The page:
A Year with Fuchsias                                                                              

On 30th April ODGC welcomed Gareth Davies.  Gareth is a member of the British Fuchsia society and exhibits fuchsias.  He is also Chairman of his local gardening club, the Usk Valley Gardening Association, a member of the Rose Society UK, a National Rose Judge, exhibitor and speaker for that society.

Gareth divided fuchsias into three categories, hardy fuchsias which can remain outside year round such as F.genii, half hardy fuchsias which will winter out providing that they are planted deeply to protect the crown.  These will be cut to the ground by frost but usually come through unscathed, for example Waverley Gem .  The final group are the tender varieties like Thalia which require frost free conditions.

Gareth’s year begins in autumn when the plants are starting to look tired.  They are defoliated, tipped out of their containers and repottted in fresh compost, care taken to tease out the old compost from between the roots. The new pots should be only just large enough to accommodate them. The plants are cut back to a suitable framework and kept at a temperature of between 5 and 10 degrees Centigrade, just high enough to promote slow growth.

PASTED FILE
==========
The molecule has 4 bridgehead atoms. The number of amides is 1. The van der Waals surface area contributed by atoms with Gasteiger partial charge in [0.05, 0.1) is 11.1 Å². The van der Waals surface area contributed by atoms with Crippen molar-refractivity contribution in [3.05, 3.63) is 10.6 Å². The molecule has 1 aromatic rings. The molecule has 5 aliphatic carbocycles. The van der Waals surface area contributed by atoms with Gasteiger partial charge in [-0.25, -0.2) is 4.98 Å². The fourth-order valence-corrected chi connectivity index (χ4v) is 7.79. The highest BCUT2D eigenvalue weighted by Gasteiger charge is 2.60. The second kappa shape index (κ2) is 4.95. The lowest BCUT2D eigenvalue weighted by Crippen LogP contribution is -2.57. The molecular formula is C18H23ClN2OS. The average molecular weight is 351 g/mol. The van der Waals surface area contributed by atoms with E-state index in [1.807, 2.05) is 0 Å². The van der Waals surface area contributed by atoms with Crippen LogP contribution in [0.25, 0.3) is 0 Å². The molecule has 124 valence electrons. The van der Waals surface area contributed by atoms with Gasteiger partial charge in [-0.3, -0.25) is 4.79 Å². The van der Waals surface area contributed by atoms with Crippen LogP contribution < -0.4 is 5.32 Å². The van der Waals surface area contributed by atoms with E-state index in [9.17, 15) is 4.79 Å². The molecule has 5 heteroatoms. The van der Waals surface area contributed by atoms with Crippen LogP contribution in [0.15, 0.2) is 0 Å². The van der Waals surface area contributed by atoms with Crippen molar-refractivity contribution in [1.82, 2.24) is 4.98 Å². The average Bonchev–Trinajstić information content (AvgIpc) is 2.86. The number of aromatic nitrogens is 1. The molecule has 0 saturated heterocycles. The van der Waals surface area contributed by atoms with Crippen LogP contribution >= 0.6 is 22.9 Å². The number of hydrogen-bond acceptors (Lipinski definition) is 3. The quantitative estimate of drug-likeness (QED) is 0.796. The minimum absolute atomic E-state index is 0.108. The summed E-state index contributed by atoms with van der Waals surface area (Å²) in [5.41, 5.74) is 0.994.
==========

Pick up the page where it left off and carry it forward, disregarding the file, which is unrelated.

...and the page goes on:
In February or March cuttings are taken and planted in modular trays in a mixture of compost and perlite.  Care must be taken to not overwater.  Bottom heat of between 15 to 18 degrees C is beneficial and they are fed with a weak liquid feed at one quarter strength. They are then potted on and the sideshoots  nipped out with tweezers, aiming for balanced growth.  Care is taken to shade the young plants from the sun.  They are fed with a balanced feed until they start to flower and then a high potash feed such as Tomorite is used.

Cuttings of one variety can also be potted together to make a larger containerised plant.  To grow a standard an upright variety such as Garden News is used and the sideshoots removed apart from the top few.  The tips are nipped out and the plants allowed to flower in their second year.

Hardy varieties may be used in the garden and are useful in lightly shaded positions.  They make wonderful container plants either on their own or associating with bedding plants such as begonias and petunias.  Trailing varieties such as Eva Bjorg, magenta petals and pink white sepals, or Dark Eyes, frilly red and purple, lend themselves to hanging baskets and look good spilling over the edge of containers.  Upright varieties like Dollar Princess make superb centre plants for containers.

The club was fortunate in receiving a step by step guide to propagation and treated to a stunning slideshow of fuchsias prepared for the showbench and on display in Gareth’s beautiful garden.

                                 Ghi Arundale

Gareth has kindly given us his calendar with hints and tips for looking after your fuchsias.
Please click on the link below for an A4 printable version of the calendar